Wynonna Judd Says She and Sister Ashley “Are So United Right Now” While Opening Up About Mother’s Passing


Wynonna Judd is sharing her emotional journey following the passing of her late mother Naomi Judd and the other half of the Grammy-winning duo The Judds.

In an interview with CBS News Sunday Morning, the country singer opened up about her relationship with her mother before her death in April, her experiencing saying goodbye to Naomi and the various emotions she’s grappled with since.

“I did not know that she was at the place she was at when she ended it because she had had episodes before and she got better,” the singer recalled. “And that’s what I live in is like, was there anything I should have looked for or should I have known?”

Naomi died by suicide on April 30 at the age of 76, a day before The Judds were to be inducted into the Country Music Hall of Fame. It was an event Wynonna ultimately attended with her sister, Ashley, by her side. The singer says that since her mother’s passing she’s leaned on her husband but also that the half-sisters have become closer, even as the family — which Wynonna says are “all very different” — grieves in their own ways.

“We both kind of look at each other, like, ‘I’ve got you,’ right? And we look at each other and we say, ‘Yeah,’” Wynonna explained. “We’re so united right now, I think more so than we have been in a long time.”

Throughout the interview, the singer discusses the fluctuating nature of her relationship with her mother and notes that in her grieving she has at times felt anger. But ultimately, it’s the love between them that has come through stronger.

“Sometimes I laugh and sometimes I say, ‘I really miss you. Why aren’t you here so we can argue?’” the singer shared. “She told me one time, she took my hand and she said, ‘My life is better because of you.’ Those are the memories that are starting to come through more and more.”

“I think when you lose your mother, a lot of that crap goes away because it doesn’t matter anymore,” she added.

Wynonna, who continues making music and touring, said she “has no idea” if it’s “therapy” in a way to perform, but that it’s in tune with her mother’s spirit of forging on and helps her handle her grief.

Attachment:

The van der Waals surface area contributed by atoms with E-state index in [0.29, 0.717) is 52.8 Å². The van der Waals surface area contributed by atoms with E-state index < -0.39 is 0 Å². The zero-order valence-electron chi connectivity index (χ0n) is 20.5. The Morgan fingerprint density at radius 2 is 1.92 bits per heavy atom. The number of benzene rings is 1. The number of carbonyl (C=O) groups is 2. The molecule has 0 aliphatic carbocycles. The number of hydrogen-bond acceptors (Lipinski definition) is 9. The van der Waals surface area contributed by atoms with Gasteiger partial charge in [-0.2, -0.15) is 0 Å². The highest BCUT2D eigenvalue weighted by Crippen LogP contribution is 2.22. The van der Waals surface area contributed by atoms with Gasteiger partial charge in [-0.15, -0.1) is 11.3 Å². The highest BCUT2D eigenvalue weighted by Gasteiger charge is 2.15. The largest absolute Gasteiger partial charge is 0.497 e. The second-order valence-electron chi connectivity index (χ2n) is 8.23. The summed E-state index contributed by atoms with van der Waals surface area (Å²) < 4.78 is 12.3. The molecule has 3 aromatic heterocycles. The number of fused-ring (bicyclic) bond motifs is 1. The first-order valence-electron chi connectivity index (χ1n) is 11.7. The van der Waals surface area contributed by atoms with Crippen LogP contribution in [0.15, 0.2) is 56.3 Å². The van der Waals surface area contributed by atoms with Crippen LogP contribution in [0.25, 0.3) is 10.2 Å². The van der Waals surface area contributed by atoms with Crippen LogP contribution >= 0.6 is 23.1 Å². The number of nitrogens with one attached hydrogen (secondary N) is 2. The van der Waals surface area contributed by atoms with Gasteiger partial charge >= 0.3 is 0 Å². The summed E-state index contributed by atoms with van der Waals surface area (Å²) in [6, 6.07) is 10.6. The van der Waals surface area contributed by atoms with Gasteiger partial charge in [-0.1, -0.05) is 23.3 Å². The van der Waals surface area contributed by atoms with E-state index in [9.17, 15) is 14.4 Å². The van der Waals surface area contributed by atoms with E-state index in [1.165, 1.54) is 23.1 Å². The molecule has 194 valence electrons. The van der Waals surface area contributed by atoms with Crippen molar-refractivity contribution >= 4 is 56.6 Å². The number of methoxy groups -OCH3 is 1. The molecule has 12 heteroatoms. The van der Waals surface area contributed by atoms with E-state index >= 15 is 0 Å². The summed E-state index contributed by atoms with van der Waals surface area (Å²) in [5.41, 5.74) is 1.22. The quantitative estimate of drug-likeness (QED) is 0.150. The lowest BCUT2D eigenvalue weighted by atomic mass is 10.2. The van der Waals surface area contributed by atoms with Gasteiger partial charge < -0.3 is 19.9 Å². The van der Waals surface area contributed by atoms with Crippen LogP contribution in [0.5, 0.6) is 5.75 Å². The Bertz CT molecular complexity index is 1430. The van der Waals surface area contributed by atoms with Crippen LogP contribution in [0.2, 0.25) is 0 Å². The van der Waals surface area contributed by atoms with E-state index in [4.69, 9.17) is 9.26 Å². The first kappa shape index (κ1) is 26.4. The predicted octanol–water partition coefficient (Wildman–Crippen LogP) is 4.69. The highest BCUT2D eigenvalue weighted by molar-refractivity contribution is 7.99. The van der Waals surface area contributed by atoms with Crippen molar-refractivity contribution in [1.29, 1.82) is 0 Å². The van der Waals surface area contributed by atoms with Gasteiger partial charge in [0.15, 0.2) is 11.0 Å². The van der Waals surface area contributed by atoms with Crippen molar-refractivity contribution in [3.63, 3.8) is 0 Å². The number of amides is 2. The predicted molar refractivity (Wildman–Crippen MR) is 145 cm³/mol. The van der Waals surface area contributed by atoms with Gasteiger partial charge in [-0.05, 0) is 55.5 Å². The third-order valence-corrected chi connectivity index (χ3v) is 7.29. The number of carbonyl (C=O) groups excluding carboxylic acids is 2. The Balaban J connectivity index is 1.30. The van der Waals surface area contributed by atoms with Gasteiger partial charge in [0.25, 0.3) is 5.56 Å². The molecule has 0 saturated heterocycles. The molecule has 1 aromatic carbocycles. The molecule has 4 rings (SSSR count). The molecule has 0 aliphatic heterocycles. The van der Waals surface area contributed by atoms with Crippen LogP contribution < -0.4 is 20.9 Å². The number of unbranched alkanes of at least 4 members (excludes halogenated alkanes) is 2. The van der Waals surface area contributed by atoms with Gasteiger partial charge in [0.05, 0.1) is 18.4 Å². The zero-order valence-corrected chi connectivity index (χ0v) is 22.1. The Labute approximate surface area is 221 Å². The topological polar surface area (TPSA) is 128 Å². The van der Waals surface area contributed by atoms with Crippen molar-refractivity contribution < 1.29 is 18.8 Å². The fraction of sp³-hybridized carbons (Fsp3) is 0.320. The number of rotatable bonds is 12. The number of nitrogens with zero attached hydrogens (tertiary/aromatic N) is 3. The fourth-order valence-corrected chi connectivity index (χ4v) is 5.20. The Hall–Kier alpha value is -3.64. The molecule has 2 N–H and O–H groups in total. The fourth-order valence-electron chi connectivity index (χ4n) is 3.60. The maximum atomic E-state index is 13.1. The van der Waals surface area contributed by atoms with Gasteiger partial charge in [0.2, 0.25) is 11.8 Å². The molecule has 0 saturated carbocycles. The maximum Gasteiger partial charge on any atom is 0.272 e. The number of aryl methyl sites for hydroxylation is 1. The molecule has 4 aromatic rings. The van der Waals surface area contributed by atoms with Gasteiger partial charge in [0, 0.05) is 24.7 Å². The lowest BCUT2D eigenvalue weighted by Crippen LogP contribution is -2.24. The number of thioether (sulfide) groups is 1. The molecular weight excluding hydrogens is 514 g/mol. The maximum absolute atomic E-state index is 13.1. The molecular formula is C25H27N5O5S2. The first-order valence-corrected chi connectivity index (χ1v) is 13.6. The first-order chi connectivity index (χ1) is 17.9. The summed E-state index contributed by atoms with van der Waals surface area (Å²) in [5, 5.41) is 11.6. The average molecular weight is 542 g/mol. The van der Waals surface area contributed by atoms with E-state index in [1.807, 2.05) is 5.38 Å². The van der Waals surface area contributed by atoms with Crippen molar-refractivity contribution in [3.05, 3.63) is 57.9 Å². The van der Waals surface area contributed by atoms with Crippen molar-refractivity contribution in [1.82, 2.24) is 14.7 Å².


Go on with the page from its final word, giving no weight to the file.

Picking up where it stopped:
“I think it’s important to do it if that makes sense. I feel like I have my marching orders,” she explains. “I want to come out on stage and sing from my toenails a song that helps someone out in that audience It’s about me singing to help someone feel better. That’s always in my spirit.”

Actress Ashley Judd has also spoken publicly about her mother’s passing and in a Sept. 1 essay for the New York Times, described how her and the family’s grieving process has been affected by privacy laws around police reports and the initial procedures authorities followed while responding to Naomi’s passing.

The Double Jeopardy actress said that after being the one to discover her mother, she was interrogated and at one point considered a possible suspect in her death. It was a “traumatizing” experience for the Judd sibling, who along with fellow family members, had to share elements of Naomi’s “mental illness and its agonizing history” through “terrible, outdated interview procedures and methods of interacting with family members who are in shock or trauma.”

Ashley added that now the family faces a potential new media cycle with the release of certain police reports. The actress noted that currently undisclosed details around her mother’s death — found in toxicology reports and autopsies — are allowed to be made public in states after they are closed. That includes Tennessee where her mother passed.

In her essay, she advocates for changes to these laws on the state and federal levels that would stop this information from becoming public, as, she says “the raw details are used only to feed a craven gossip economy, and as we cannot count on basic human decency, we need laws that will compel that restraint.”

“We have asked the court to not release these documents not because we have secrets,” Ashley said. “We ask because privacy in death is a death with more dignity. And for those left behind, privacy avoids heaping further harm upon a family that is already permanently and painfully altered.”



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